Food for thought:

We’ve put together a summary of the potential risks and downsides of egg freezing. It’s important to us that you make your decision considering all potential issues before you freeze your eggs with Ovally or elsewhere, and that you’re comfortable with the risks and your doctor’s ability to mitigate them prior to treatment. Here’s some food for thought to make an informed decision together with your doctor:

1. Medical risks:

  • The main risk associated with egg freezing is overstimulation of the ovaries from follicle-stimulating hormones; 5% of IVF and egg freezing patients experience symptoms including fatigue, abdominal pain, and nausea; 0.1-2% of cases have developed blood clots, pain, and vomiting leading to hospitalization; starting the stimulation with a lower level of hormones and monitoring follicle growth and hormone levels at regular appointments should mitigate the risk
  • Undergoing IVF to get pregnant after freezing your eggs also comes with some IVF risks, including multiple pregnancies, high blood pressure, premature delivery, and low birth weight (though if you already have to undergo IVF, anyway, it’s better to do so with younger eggs)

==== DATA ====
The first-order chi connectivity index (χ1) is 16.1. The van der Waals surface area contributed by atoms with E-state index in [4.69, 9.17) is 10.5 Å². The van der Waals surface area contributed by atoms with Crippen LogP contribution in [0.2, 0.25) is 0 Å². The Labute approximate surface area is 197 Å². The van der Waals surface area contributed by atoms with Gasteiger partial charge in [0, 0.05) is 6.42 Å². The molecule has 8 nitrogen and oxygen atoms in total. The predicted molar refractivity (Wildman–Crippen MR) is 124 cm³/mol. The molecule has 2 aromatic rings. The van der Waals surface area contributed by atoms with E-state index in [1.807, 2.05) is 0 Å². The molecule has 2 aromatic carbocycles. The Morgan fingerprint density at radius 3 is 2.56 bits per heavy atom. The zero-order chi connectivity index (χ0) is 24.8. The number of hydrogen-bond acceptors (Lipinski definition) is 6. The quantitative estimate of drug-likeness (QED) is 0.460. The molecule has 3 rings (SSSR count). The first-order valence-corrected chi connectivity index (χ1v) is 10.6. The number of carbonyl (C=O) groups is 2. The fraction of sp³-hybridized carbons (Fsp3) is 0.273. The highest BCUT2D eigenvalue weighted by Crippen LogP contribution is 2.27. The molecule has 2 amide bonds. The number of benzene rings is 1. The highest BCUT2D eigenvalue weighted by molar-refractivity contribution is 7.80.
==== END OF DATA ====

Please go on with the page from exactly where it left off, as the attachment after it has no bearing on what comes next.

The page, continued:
2. Lack of guarantee:

  • The expected success rate of a frozen-thawed egg leading to a live birth is 5-10%, as eggs can be compromised at every step of the process (e.g., might not survive thawing or might not become a viable embryo once fertilized); the more high-quality eggs you’re able to freeze, the better your odds, but there’s no complete guarantee that freezing your eggs will results in a baby
  • Given these statistics, some women who harvest a smaller number of eggs during their freezing cycle experience regret

3. Discomfort / pain:

  • Some women experience side effects such as spotting or mood changes when taking the pill (which you may take to predict the beginning of the treatment cycle) or fatigue or mild nausea when taking follicle-stimulating hormones
  • Bloating from increased follicle size can be a bit uncomfortable
  • Most women experience some pain following the retrieval procedure for one or several days

4. Cost:

5. Equipment malfunction:

  • There’s always a small chance of human error and equipment malfunction (e.g., if a clinic’s freezer breaks)

6. Potential ethical concerns:

  • Some people have ethical concerns around freezing eggs (or embryos)






4 thoughts on “Food for thought:

  1. […] While egg freezing is a medical procedure that shouldn’t be taken lightly, the risks are very low, especially if your doctor knows how to mitigate them: For instance, <2% of women suffer from complications of hyperstimulation, which are associated with very elevated hormone levels. Constant monitoring, tests, and checkup appointments decrease this risk. We’ve written more about potential risks of egg freezing here. […]


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